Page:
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Executive Power and the Organization of Global Capitalism from Bretton Woods to Global Neoliberalism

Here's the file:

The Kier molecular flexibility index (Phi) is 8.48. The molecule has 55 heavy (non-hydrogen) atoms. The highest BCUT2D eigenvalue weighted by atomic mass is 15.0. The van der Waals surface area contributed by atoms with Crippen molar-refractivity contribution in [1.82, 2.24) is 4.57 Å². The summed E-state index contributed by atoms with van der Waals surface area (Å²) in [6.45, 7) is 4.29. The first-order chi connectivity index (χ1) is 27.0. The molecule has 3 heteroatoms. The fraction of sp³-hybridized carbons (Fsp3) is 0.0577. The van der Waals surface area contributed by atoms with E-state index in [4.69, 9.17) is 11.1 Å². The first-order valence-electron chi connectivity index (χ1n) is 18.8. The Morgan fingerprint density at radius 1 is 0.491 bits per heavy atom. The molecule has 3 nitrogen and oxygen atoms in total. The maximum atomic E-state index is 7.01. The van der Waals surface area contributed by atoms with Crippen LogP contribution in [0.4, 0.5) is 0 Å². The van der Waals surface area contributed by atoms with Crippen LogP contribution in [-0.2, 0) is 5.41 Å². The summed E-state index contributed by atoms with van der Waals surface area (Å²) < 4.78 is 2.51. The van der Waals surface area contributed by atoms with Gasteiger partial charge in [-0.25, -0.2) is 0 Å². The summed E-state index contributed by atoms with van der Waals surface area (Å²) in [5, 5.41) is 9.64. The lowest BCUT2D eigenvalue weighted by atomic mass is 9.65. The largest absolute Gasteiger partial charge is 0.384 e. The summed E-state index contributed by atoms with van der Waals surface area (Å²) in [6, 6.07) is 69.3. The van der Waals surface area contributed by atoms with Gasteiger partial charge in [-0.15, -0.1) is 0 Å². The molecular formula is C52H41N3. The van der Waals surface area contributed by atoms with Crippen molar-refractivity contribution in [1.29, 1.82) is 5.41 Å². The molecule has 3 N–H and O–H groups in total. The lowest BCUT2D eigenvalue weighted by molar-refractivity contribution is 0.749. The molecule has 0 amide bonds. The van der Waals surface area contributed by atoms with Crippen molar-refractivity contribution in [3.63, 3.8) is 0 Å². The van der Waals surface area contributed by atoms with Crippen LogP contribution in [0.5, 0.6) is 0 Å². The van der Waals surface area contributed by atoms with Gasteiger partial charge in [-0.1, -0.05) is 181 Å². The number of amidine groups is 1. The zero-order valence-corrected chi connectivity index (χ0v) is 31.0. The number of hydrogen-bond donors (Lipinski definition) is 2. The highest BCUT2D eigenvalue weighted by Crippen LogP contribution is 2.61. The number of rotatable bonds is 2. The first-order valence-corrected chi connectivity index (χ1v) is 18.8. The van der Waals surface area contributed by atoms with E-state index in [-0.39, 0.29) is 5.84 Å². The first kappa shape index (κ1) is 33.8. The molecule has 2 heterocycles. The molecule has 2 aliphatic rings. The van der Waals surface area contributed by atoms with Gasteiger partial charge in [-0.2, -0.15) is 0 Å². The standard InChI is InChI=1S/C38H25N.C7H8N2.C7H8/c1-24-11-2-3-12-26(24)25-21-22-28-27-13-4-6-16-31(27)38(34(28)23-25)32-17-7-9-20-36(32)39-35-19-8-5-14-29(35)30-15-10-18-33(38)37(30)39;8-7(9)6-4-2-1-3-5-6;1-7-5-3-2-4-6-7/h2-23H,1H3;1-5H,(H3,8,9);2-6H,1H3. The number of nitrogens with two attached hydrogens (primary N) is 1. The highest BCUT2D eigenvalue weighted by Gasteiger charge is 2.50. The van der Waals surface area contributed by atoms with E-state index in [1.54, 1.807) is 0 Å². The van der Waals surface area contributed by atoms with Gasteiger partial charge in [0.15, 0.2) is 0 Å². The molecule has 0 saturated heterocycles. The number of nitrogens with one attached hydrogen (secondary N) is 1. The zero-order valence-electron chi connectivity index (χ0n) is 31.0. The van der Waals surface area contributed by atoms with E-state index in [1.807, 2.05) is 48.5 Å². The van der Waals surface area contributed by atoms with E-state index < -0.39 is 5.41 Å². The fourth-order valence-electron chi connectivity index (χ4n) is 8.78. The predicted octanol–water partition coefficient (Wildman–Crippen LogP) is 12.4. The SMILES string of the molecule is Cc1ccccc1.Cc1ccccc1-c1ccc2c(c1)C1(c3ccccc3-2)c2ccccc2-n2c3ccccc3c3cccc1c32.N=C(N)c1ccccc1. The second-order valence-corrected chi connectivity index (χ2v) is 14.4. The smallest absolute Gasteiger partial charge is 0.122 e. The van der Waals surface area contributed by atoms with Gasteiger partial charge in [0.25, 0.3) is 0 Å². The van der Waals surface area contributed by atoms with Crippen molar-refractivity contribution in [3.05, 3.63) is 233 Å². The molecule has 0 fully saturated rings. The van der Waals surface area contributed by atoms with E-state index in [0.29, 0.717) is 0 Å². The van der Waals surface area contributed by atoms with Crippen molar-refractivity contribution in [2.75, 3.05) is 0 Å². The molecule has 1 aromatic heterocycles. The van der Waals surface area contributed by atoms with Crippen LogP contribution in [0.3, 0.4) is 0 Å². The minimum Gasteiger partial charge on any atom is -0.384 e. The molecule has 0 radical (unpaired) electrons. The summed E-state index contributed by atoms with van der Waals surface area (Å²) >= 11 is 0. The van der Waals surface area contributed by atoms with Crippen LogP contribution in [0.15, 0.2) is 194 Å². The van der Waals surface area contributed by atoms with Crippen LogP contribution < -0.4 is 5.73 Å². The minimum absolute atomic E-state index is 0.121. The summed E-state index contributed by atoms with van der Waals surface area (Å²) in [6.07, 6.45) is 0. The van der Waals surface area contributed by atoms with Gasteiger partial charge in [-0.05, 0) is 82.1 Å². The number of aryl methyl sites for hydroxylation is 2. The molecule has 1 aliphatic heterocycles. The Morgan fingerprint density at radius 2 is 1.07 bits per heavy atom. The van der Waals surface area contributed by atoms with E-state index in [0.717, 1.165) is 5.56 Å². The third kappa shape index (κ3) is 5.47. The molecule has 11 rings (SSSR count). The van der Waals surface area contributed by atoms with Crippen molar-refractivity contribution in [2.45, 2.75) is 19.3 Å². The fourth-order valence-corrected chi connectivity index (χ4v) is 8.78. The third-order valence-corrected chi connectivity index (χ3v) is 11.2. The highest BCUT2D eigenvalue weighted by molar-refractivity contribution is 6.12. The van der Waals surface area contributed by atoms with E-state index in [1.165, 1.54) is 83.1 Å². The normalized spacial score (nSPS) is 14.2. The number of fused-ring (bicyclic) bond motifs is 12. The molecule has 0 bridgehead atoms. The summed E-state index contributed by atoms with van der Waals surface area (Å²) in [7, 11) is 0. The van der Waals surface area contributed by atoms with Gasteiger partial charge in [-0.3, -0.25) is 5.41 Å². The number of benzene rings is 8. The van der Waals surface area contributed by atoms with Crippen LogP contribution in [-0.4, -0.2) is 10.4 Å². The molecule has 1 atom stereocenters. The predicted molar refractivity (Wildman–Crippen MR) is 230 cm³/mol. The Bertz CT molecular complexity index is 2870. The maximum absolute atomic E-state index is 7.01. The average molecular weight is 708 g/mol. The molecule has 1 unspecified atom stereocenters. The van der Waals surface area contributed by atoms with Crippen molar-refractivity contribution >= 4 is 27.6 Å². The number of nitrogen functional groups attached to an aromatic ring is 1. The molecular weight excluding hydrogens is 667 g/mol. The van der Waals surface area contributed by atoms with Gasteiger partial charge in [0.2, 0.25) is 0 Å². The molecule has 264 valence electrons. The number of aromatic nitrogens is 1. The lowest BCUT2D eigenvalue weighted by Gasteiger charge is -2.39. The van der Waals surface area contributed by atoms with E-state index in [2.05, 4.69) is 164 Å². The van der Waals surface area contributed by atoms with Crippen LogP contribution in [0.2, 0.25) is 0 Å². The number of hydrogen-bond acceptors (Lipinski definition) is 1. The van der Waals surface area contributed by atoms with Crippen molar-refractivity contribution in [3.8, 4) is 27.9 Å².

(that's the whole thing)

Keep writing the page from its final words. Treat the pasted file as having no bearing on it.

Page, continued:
How do we explain institutional changes in the organization of global capitalism? Empirically, this research applies a historical institutional analysis to two classic questions of modern political economy: what caused the breakdown of the postwar “Bretton Woods” economic system, and what caused the development of neoliberal globalization? This latter contemporary state of affairs is characterized by the dominance of finance in global economic activity, expansion of markets and private property into wider areas of society, and liberalized flows of money, capital, and products across international borders. I investigate the formation of these institutions through direct archival analysis of United States Government policy, and modern institutionalist theory. My primary finding is that the U.S.-led breakdown of Bretton Woods was neither economic determined nor politically designed, but rather was a choice contingent upon international negotiations that took place within the International Monetary Fund (IMF). Further, the analysis finds that the U.S. Executive Branch consciously used perceptions of an international monetary crisis to shield their political decision from scrutiny. This explains why common understandings of this case view it as economically determined, and I argue that economic crises more generally can be deployed as political constructs in the service of undemocratic policy change. Lastly, I employ the main currents of research on contemporary neoliberalism to examine how different explanations intersect, explaining the reshaping of the IMF after its Bretton Woods mandate was removed. I find that U.S. action toward the IMF established private finance as a central actor in the global economy, and the IMF as a lever of policy change to ensure the rights of private banks.

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